I had the opportunity to photograph a famous historical landmark in Chicago… The Rookery. It’s located at 209 South LaSalle Street in the Loop neighborhood, the building was erected by John Wellborn Root and Daniel Burnham in 1888. It was the location of the Burnham and Root offices and is considered to be one of the pair’s masterpieces of architectural design. It is 181 feet high, twelve stories tall, and is generally considered to be the oldest high rise still standing in Chicago. Its exterior load bearing walls and interior steel frame are considered to be one of the first examples of the blending of old and new high rise building techniques. The Rookery also has a strong association with famed architect Frank Lloyd Wright.
Before Wright came into the picture, however, remodeling the lobby of The Rookery in 1905, the building already had a fascinating history. It is on the National Register of Historic Places, being added in 1970, and was designated as a National Historic Landmark in 1975.
It received its name thanks to the old Chicago City Hall, which sat on the land now occupied by The Rookery before The Rookery was built. The old city hall was nicknamed the rookery, mostly because of the crows and pigeons that were always resting on its exterior, but also because of the shady dealings being done by the politicians inside the building (the rook bird being considered one that liked to steal things for its nest).
Because the crows and pigeons had become so iconic to that location by the time the old city hall was destroyed in the Great Chicago Fire, The Rookery won out easily over other names that were considered for the new building.
The Great Chicago Fire ushered in an age of skyscraper building in Chicago, where architectural firms such as Burnham and Root competed with each other to build higher and higher buildings… the first true skyscrapers in the world. The buildings were intended to be sturdy, visually striking, and commercially successful. The Rookery is one of the few buildings of this competitive construction period in Chicago that is still standing.
Frank Lloyd Wright came into the picture of The Rookery as a young architectural assistant who was working with the competing firm of Adler and Sullivan when The Rookery was constructed. Burnham, one of the builders of The Rookery, was a friend of Edward C. Waller, who was a patron of Wright; Waller also managed The Rookery once it was built and conducting business. Wright even had his own offices in The Rookery from 1898 to 1899. He was connected to The Rookery through personal relationships from the beginning.
In 1905, it was decided that the lobby of The Rookery should be re-designed; at the time, the lobby was considered the grandest one in Chicago. Frank Lloyd Wright received the commission to do the lobby re-design. Wright re-did the entranceway in his famous Prairie style and changed up the lighting design to be more simple, effective, and modern in appearance.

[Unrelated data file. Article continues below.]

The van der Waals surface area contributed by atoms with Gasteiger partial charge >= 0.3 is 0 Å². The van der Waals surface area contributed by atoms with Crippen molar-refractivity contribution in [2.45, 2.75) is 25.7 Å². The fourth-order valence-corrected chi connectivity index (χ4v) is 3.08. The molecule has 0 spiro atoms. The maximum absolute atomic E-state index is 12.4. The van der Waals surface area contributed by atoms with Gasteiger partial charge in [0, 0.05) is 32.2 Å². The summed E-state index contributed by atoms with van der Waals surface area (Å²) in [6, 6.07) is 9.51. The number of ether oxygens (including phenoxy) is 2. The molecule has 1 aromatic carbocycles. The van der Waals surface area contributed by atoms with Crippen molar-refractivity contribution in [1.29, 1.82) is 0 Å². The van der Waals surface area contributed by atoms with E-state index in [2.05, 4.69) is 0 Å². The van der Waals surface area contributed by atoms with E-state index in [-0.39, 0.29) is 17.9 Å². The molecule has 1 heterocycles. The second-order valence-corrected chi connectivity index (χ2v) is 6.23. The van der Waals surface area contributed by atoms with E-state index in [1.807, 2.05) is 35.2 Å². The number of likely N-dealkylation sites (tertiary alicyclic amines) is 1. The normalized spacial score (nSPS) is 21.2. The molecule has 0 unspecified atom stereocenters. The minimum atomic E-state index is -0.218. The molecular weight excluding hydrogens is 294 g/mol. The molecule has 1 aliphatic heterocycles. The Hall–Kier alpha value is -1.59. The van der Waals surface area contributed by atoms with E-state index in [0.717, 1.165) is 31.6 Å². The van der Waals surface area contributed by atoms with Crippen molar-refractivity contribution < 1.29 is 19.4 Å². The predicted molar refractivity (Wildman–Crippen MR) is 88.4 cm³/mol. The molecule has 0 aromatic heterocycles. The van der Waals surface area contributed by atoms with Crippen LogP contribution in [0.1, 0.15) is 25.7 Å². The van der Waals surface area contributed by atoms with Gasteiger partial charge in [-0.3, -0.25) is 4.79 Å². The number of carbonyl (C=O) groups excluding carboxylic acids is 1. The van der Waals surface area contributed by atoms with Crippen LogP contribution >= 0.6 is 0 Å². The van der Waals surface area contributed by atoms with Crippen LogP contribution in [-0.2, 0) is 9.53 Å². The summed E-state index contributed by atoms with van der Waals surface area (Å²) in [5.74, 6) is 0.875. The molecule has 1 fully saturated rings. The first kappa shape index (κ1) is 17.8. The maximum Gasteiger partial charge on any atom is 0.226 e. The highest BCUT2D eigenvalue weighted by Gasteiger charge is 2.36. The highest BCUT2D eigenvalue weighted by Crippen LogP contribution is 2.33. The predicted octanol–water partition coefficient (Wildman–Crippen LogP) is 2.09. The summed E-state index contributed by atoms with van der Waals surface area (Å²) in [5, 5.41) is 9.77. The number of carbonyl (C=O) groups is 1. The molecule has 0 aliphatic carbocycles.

Wright did not stop there, as the lobby is large, and there was much work to do and creativity to employ. He added white marble decorations with Persian-style touches. These gave a sense of extra luxury to the lobby, which at the time was predominately built in steel.
The interior of the lobby was already bright and open, and Wright’s additions made it even more so. He opened up the lobby so it could use more of the available natural light from outside. And, naturally, he added his signature planters to the space, to give it that distinctive Frank Lloyd Wright ambience.
Wright was already a successful and well-known architect at the time he did the re-design of the lobby of The Rookery. His work on the building enhanced its status among contemporaries and made it one of the most sought-after office spaces in Chicago.
Wright’s re-design of the lobby of The Rookery is the only work he ever did on any building within the boundaries of downtown Chicago. This is one of several important things that makes The Rookery special.
While the circa 1800’s buildings of the Loop neighborhood have been largely demolished to make way for redevelopment by now, The Rookery still stands, because of its special nature. It has been protected, renovated more than once (Wright’s re-design was the first change of many over the decades), and is still a successful office building that rents space to several large and well-known businesses and multi-national corporations.
Wright’s assistant, William Drummond, did the second of the three major renovations of The Rookery, which he completed in 1931. Drummond modernized much of the interior of the building, adding new elevators and Art Deco detailing. The third renovation was done in 1992, and was really a restoration, bringing the building back to much of its original glory, including opening up later additions that had obscured much of Wright’s original re-design work in the lobby. The lobby at The Rookery is now highly recognizable as a Frank Lloyd Wright design.
Because The Rookery is so associated with Frank Lloyd Wright, the Frank Lloyd Wright Trust gives tours of the inside of the building each weekday. The Chicago Architecture Foundation also gives tours of The Rookery, usually twice a month, though their schedule is subject to change.
The Rookery is one of the most recognizable buildings in Chicago thanks to Wright and has made its way into representations in popular culture. As an example, it was featured in the film Home Alone II: Lost in New York, where the exterior of the building and one of its lower floors were shown as the Duncan’s Toy Chest store. It was also featured in the film The Untouchables, being presented in that film as the police headquarters where Eliot Ness worked. In addition to these movie appearances, The Rookery appears in Frank Norris’s novel, The Pit, as the place where fictional financial speculator Curtis Jadwin has his office.